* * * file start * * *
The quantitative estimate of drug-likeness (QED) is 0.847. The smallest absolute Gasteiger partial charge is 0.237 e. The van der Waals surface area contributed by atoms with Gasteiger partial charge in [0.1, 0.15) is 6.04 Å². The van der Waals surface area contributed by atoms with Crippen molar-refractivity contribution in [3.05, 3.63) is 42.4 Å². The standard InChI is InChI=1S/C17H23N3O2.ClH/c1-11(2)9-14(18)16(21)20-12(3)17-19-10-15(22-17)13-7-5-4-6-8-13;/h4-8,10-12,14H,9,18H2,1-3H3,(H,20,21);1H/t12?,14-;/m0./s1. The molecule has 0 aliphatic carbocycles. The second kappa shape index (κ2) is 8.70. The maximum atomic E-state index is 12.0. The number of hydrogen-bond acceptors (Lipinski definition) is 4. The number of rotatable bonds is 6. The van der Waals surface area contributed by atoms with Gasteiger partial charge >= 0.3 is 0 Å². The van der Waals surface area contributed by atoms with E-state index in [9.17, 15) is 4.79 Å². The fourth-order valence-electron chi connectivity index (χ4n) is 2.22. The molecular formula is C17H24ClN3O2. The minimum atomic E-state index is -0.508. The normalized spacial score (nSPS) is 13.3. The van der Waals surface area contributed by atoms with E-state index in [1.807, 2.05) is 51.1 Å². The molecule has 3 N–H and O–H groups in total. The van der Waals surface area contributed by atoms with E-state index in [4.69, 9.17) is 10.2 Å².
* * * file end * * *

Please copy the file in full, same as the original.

The quantitative estimate of drug-likeness (QED) is 0.847. The smallest absolute Gasteiger partial charge is 0.237 e. The van der Waals surface area contributed by atoms with Gasteiger partial charge in [0.1, 0.15) is 6.04 Å². The van der Waals surface area contributed by atoms with Crippen molar-refractivity contribution in [3.05, 3.63) is 42.4 Å². The standard InChI is InChI=1S/C17H23N3O2.ClH/c1-11(2)9-14(18)16(21)20-12(3)17-19-10-15(22-17)13-7-5-4-6-8-13;/h4-8,10-12,14H,9,18H2,1-3H3,(H,20,21);1H/t12?,14-;/m0./s1. The molecule has 0 aliphatic carbocycles. The second kappa shape index (κ2) is 8.70. The maximum atomic E-state index is 12.0. The number of hydrogen-bond acceptors (Lipinski definition) is 4. The number of rotatable bonds is 6. The van der Waals surface area contributed by atoms with Gasteiger partial charge >= 0.3 is 0 Å². The van der Waals surface area contributed by atoms with E-state index in [9.17, 15) is 4.79 Å². The fourth-order valence-electron chi connectivity index (χ4n) is 2.22. The molecular formula is C17H24ClN3O2. The minimum atomic E-state index is -0.508. The normalized spacial score (nSPS) is 13.3. The van der Waals surface area contributed by atoms with E-state index in [1.807, 2.05) is 51.1 Å². The molecule has 3 N–H and O–H groups in total. The van der Waals surface area contributed by atoms with E-state index in [4.69, 9.17) is 10.2 Å².